Mindfulness Tools

According to Marsha Linehan, the founder of Dialectical Behavior Therapy, mindfulness is being intentionally present in the moment, without judgement or trying to avoid it in any way, and being willing and able to move onto the next moment as it happens.

Here are a few of my favorite of her tools to practice mindfulness:

  • Spend some time enjoying something beautiful.
  • Eat something enjoyable and pay attention to the taste, texture, temperature, etc.
  • Lie on the ground and observe the clouds moving in the sky, just watch them drift.
  • Lie on the ground and name what the clouds look like.
  • Focus on your breathing by breathing in while thinking, “I am breathing in”, and exhale while thinking, “I am breathing out”. Do this about 10 times.
  • Imagine your thoughts and feelings are leaves floating down a stream and you are sitting on the side of the stream watching them go by. Allow the thoughts and feelings to float by you, observing them, but not trying to hold onto them or push them down the stream faster.
  • Dance to music and allow yourself to get lost in the moment.
  • Notice your urges to do something, paying attention to where the urge sits in your body.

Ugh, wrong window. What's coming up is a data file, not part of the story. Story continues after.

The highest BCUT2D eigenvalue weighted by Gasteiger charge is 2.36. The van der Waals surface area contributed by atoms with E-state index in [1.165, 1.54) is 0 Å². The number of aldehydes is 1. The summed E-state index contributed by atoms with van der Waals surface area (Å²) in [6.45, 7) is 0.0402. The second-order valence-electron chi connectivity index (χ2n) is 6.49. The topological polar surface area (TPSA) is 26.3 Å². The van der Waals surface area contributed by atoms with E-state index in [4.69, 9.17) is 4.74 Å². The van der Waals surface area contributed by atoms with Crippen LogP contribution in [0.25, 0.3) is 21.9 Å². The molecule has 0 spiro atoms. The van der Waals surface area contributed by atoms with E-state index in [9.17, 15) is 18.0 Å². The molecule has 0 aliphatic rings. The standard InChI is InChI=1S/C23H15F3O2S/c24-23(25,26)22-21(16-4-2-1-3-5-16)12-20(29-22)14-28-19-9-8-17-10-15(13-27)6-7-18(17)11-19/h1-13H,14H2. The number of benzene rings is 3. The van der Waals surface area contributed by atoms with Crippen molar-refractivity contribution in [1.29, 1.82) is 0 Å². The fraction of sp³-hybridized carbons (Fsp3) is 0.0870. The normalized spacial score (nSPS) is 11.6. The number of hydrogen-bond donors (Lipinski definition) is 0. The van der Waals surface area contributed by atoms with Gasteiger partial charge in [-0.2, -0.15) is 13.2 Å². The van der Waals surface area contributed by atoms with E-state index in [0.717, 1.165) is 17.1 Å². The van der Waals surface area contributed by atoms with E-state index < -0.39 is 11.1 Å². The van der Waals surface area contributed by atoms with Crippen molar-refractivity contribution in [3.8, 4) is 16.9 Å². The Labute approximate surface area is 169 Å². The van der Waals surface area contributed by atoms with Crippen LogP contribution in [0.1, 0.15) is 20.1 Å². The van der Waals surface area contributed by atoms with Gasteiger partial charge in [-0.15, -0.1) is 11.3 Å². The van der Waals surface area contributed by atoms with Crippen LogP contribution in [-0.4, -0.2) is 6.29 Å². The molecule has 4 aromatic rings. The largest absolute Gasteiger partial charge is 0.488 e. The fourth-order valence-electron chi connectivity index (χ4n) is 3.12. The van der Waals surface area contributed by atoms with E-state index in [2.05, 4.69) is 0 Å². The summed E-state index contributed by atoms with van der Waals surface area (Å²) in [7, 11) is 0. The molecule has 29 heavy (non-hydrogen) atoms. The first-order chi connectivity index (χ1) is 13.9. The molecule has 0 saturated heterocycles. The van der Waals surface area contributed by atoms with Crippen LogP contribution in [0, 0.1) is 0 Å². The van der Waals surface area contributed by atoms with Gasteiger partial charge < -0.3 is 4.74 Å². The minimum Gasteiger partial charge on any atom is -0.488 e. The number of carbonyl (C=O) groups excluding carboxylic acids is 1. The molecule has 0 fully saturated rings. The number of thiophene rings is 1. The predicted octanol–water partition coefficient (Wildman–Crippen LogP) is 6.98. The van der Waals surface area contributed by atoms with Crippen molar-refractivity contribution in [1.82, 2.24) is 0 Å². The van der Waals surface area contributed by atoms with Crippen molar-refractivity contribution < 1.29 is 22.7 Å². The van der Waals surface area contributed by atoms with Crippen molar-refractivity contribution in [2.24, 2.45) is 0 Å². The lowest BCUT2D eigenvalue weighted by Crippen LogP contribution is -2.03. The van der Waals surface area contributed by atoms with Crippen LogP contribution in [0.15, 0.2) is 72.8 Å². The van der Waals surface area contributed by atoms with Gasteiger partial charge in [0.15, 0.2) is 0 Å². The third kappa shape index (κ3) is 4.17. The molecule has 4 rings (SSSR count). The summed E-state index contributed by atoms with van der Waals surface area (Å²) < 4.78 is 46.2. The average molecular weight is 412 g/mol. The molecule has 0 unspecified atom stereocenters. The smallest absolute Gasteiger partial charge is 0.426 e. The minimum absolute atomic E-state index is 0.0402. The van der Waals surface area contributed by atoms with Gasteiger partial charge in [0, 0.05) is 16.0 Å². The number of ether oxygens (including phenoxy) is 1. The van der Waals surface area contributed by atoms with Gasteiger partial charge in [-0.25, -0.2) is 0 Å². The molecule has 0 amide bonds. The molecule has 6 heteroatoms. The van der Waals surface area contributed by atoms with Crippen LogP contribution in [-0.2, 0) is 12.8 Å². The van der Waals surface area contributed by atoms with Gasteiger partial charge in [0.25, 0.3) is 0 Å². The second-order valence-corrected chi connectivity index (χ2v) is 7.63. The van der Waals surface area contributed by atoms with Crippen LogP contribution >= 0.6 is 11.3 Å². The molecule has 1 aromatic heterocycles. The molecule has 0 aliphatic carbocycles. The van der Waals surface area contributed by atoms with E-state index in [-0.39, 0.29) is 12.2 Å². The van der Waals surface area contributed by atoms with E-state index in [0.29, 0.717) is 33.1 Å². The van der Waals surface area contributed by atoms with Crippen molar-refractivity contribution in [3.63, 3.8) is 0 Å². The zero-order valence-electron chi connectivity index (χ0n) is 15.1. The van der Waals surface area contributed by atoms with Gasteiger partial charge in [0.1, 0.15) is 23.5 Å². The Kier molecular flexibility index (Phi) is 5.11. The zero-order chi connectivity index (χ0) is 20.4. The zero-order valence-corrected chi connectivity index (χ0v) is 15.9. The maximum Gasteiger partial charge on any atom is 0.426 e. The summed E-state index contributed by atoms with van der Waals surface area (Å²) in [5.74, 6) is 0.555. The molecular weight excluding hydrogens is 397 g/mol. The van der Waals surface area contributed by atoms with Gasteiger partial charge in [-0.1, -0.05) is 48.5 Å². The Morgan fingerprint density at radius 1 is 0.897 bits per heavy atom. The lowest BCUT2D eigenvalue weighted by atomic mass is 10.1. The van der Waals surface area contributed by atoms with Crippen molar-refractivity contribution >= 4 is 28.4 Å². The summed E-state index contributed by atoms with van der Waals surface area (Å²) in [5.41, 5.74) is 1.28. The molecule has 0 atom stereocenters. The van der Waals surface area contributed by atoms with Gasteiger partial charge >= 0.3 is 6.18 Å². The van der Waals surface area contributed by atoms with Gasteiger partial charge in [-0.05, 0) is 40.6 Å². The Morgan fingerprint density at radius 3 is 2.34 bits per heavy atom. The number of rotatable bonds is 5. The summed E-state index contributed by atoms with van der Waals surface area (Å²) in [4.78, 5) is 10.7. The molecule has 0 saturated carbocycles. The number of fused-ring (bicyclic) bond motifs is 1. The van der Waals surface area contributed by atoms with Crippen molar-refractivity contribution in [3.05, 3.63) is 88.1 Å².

Those are just a few of my favorites. Sound off in the comments section below with your favorites!

If you would like some help with implementing mindfulness practices in your life, and you live in the Vancouver, WA/Portland, OR area, give me a call or fill out this form to set up a FREE 15-minute phone consultation.


Tamara Werner

Tamara Werner is a counselor, author, speaker, and activist. Her private practice, Get Centered Counseling in Vancouver WA, helps women with food and body issues learn to love themselves, their body, their life, and their relationships. Her life’s work is steeped in personal experience, having fifteen years in recovery for anorexia, in addition to being a breast cancer survivor. An up and coming force in the counseling community, Tamara has been published in a textbook called Treatment Strategies for Substance and Process Addictions, and has sat on a panel at the American Counseling Association Conference, where she spoke to her peers on strategies and tools to use with clients struggling with eating disorders. Having a deep, personal understanding of what it takes to recover from this condition, she seeks to be an example to those she treats, to let them know that recovery is possible.